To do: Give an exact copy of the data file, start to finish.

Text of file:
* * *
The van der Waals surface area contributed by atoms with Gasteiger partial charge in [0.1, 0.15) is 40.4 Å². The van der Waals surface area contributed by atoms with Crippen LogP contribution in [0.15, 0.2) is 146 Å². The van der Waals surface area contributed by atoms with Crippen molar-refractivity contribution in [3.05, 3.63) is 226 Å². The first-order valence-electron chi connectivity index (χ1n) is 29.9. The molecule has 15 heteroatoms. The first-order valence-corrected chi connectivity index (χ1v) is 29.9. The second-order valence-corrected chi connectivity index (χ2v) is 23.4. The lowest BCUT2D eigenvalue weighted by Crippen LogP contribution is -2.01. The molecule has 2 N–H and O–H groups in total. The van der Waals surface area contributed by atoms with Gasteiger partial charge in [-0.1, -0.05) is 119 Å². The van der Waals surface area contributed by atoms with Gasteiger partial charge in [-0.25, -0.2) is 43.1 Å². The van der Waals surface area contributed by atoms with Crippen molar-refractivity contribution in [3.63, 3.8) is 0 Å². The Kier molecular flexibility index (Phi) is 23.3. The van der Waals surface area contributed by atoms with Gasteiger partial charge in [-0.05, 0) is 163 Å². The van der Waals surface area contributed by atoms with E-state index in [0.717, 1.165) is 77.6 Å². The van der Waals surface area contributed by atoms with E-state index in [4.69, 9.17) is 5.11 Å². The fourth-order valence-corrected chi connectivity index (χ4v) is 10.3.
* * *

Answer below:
The van der Waals surface area contributed by atoms with Gasteiger partial charge in [0.1, 0.15) is 40.4 Å². The van der Waals surface area contributed by atoms with Crippen LogP contribution in [0.15, 0.2) is 146 Å². The van der Waals surface area contributed by atoms with Crippen molar-refractivity contribution in [3.05, 3.63) is 226 Å². The first-order valence-electron chi connectivity index (χ1n) is 29.9. The molecule has 15 heteroatoms. The first-order valence-corrected chi connectivity index (χ1v) is 29.9. The second-order valence-corrected chi connectivity index (χ2v) is 23.4. The lowest BCUT2D eigenvalue weighted by Crippen LogP contribution is -2.01. The molecule has 2 N–H and O–H groups in total. The van der Waals surface area contributed by atoms with Gasteiger partial charge in [-0.1, -0.05) is 119 Å². The van der Waals surface area contributed by atoms with Gasteiger partial charge in [-0.25, -0.2) is 43.1 Å². The van der Waals surface area contributed by atoms with Crippen molar-refractivity contribution in [3.63, 3.8) is 0 Å². The Kier molecular flexibility index (Phi) is 23.3. The van der Waals surface area contributed by atoms with Gasteiger partial charge in [-0.05, 0) is 163 Å². The van der Waals surface area contributed by atoms with E-state index in [0.717, 1.165) is 77.6 Å². The van der Waals surface area contributed by atoms with E-state index in [4.69, 9.17) is 5.11 Å². The fourth-order valence-corrected chi connectivity index (χ4v) is 10.3.